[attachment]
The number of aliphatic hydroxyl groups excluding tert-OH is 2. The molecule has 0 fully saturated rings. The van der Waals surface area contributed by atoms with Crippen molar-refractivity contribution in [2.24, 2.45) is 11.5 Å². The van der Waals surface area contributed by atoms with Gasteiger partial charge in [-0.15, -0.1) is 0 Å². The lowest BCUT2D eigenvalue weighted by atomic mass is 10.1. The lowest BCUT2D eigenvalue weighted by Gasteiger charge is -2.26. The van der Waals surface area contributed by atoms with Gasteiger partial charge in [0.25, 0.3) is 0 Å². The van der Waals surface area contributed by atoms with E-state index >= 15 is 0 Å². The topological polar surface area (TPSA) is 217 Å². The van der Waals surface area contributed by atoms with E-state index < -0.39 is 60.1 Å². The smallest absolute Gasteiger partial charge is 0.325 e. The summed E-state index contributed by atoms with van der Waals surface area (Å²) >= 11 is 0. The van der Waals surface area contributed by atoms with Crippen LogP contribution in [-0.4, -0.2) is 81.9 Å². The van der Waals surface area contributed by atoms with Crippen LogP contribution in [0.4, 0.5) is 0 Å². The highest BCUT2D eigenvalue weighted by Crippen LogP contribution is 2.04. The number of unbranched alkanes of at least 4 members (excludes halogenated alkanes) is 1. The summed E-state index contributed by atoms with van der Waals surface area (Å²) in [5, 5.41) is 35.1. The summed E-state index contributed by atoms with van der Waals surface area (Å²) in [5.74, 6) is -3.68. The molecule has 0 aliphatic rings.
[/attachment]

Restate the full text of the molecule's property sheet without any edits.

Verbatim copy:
The number of aliphatic hydroxyl groups excluding tert-OH is 2. The molecule has 0 fully saturated rings. The van der Waals surface area contributed by atoms with Crippen molar-refractivity contribution in [2.24, 2.45) is 11.5 Å². The van der Waals surface area contributed by atoms with Gasteiger partial charge in [-0.15, -0.1) is 0 Å². The lowest BCUT2D eigenvalue weighted by atomic mass is 10.1. The lowest BCUT2D eigenvalue weighted by Gasteiger charge is -2.26. The van der Waals surface area contributed by atoms with Gasteiger partial charge in [0.25, 0.3) is 0 Å². The van der Waals surface area contributed by atoms with E-state index >= 15 is 0 Å². The topological polar surface area (TPSA) is 217 Å². The van der Waals surface area contributed by atoms with E-state index < -0.39 is 60.1 Å². The smallest absolute Gasteiger partial charge is 0.325 e. The summed E-state index contributed by atoms with van der Waals surface area (Å²) >= 11 is 0. The van der Waals surface area contributed by atoms with Crippen LogP contribution in [-0.4, -0.2) is 81.9 Å². The van der Waals surface area contributed by atoms with Crippen LogP contribution in [0.4, 0.5) is 0 Å². The highest BCUT2D eigenvalue weighted by Crippen LogP contribution is 2.04. The number of unbranched alkanes of at least 4 members (excludes halogenated alkanes) is 1. The summed E-state index contributed by atoms with van der Waals surface area (Å²) in [5, 5.41) is 35.1. The summed E-state index contributed by atoms with van der Waals surface area (Å²) in [5.74, 6) is -3.68. The molecule has 0 aliphatic rings.